‘Abnormal’ monsoon makes 2022 one of the wettest years in the Nilgiris

The Nilgiris has recorded an unusually wet and intense southwest monsoon this year. Based on an analysis of the district’s rainfall data of 64 years, scientists of the Indian Institute of Soil and Water Conservation (IISWC-ICAR) said the number of “rainy” days, as well as the intensity of rain, increased substantially in 2022. 

The analysis showed that between June and August this year, the amount of rainfall was almost 50% higher than a normal monsoon. “Between June and August, the average rainfall in the last 64 years has hovered over 740 millimetres. However, this year, 1,080 millimetres was recorded in the district during the same period,” said K. Kannan, Head of the Udhagamandalam station of IISWC-ICAR. The overall amount of rain from January to August also went up almost 55% this year.

Mr. Kannan said May, 2022 was one of the wettest months on record, with the rainfall almost 220% higher than the norm, while July recorded 70% higher rainfall than a normal monsoon. “The average rainfall during the whole of August is 137 millimetres. This year, rain in the first eight days of the month itself equalled that amount,” he added.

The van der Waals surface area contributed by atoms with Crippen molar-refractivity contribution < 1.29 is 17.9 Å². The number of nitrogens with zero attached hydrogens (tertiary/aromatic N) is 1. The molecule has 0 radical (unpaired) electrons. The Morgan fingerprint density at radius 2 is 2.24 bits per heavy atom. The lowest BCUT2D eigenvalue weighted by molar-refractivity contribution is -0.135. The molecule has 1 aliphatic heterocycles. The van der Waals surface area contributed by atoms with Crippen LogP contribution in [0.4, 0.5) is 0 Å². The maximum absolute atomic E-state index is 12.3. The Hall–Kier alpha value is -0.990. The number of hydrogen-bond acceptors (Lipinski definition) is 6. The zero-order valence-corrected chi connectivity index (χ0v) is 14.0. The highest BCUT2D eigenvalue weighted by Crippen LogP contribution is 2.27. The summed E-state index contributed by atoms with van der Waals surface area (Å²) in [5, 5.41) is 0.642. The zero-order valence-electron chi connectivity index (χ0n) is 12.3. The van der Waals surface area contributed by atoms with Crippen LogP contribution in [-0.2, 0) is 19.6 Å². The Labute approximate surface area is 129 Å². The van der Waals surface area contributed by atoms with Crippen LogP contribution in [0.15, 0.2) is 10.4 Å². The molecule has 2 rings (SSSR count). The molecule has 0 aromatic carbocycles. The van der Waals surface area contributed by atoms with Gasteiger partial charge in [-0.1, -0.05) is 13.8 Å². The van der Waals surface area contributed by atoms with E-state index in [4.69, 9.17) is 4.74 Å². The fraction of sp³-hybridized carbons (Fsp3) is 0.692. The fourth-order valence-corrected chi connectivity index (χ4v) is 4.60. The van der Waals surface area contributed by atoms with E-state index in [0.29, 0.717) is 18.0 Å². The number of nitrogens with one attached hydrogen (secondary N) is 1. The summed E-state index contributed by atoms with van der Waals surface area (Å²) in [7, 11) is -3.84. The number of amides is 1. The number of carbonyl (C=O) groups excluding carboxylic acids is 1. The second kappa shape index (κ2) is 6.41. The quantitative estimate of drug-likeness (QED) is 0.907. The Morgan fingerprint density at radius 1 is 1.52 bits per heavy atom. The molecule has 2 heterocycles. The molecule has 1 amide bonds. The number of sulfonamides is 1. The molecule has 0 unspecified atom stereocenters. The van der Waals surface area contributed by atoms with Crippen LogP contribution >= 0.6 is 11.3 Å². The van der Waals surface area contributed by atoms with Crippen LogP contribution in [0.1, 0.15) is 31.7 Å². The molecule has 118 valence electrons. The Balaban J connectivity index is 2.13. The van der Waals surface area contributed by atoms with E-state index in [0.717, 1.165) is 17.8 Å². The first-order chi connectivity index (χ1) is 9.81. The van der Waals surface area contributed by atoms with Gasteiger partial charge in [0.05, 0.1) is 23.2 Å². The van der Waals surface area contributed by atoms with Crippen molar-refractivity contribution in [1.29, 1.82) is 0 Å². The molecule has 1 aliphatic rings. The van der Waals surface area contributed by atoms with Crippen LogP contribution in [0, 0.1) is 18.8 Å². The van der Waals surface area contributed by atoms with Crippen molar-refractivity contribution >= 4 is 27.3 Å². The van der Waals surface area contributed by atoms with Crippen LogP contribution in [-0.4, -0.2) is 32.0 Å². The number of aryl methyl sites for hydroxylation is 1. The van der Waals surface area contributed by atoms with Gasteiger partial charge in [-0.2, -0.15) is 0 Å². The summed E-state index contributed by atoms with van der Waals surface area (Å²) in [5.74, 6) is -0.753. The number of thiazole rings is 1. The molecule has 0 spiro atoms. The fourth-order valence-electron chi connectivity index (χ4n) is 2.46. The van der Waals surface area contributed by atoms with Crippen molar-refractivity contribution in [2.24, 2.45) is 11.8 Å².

Mr. Kannan said that while there had been “abnormally wet” monsoons in the past, this year’s pattern was slightly different. “In the previous extremely wet years, the number of rainy days might have been fewer, but the intensity was higher. However, in 2022, both the number of rainy days and the intensity have been higher than the average,” he said, adding that climate change could be behind it.

“The unusual southwest monsoon could lead to water soaking into the soil, leading to more landslips during the northeast monsoon,” he cautioned.

S. Bharathidasan, secretary of conservation NGO, Arulagam, and a member of the Tamil Nadu Board for Wildlife, who has been working on conserving vultures at Sigur, said such rainfall could impact the critically endangered species like vultures. “Usually, August is a dry month preceding the mating and nesting season of the critically endangered species of vultures, which rely on hot-air currents to fly long distances in search of food. It remains to be seen how such rainfall will affect the breeding seasons of the birds,” he said.

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Printable version | Aug 16, 2022 5:57:47 pm |